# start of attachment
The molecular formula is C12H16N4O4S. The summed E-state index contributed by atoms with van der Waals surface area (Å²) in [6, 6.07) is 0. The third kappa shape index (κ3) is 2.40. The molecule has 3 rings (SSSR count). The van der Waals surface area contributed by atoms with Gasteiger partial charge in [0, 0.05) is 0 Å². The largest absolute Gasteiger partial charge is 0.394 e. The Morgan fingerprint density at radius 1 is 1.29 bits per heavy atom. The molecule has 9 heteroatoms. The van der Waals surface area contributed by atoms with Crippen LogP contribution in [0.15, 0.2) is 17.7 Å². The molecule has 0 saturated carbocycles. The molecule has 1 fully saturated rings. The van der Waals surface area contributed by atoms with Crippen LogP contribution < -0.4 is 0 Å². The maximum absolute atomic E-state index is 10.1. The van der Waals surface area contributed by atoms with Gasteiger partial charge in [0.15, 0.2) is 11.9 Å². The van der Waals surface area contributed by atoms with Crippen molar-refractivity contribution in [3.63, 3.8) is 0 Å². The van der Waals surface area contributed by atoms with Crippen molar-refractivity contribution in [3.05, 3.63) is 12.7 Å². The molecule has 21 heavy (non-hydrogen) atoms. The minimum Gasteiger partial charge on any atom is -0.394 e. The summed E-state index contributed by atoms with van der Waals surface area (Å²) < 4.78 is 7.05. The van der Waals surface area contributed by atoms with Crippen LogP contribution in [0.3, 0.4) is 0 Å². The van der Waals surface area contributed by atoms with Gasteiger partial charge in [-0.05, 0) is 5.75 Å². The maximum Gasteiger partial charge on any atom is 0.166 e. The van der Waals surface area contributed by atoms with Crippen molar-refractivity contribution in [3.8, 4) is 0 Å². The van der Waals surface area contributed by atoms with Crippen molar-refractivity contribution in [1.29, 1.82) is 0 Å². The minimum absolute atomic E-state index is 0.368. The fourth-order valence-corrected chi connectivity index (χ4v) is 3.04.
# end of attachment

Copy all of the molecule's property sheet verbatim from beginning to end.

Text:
The molecular formula is C12H16N4O4S. The summed E-state index contributed by atoms with van der Waals surface area (Å²) in [6, 6.07) is 0. The third kappa shape index (κ3) is 2.40. The molecule has 3 rings (SSSR count). The van der Waals surface area contributed by atoms with Gasteiger partial charge in [0, 0.05) is 0 Å². The largest absolute Gasteiger partial charge is 0.394 e. The Morgan fingerprint density at radius 1 is 1.29 bits per heavy atom. The molecule has 9 heteroatoms. The van der Waals surface area contributed by atoms with Crippen LogP contribution in [0.15, 0.2) is 17.7 Å². The molecule has 0 saturated carbocycles. The molecule has 1 fully saturated rings. The van der Waals surface area contributed by atoms with Crippen LogP contribution < -0.4 is 0 Å². The maximum absolute atomic E-state index is 10.1. The van der Waals surface area contributed by atoms with Gasteiger partial charge in [0.15, 0.2) is 11.9 Å². The van der Waals surface area contributed by atoms with Crippen molar-refractivity contribution in [3.63, 3.8) is 0 Å². The van der Waals surface area contributed by atoms with Crippen molar-refractivity contribution in [3.05, 3.63) is 12.7 Å². The molecule has 21 heavy (non-hydrogen) atoms. The minimum Gasteiger partial charge on any atom is -0.394 e. The summed E-state index contributed by atoms with van der Waals surface area (Å²) < 4.78 is 7.05. The van der Waals surface area contributed by atoms with Crippen LogP contribution in [0.3, 0.4) is 0 Å². The van der Waals surface area contributed by atoms with Gasteiger partial charge in [-0.05, 0) is 5.75 Å². The maximum Gasteiger partial charge on any atom is 0.166 e. The van der Waals surface area contributed by atoms with Crippen molar-refractivity contribution in [3.8, 4) is 0 Å². The van der Waals surface area contributed by atoms with Crippen molar-refractivity contribution in [1.29, 1.82) is 0 Å². The minimum absolute atomic E-state index is 0.368. The fourth-order valence-corrected chi connectivity index (χ4v) is 3.04.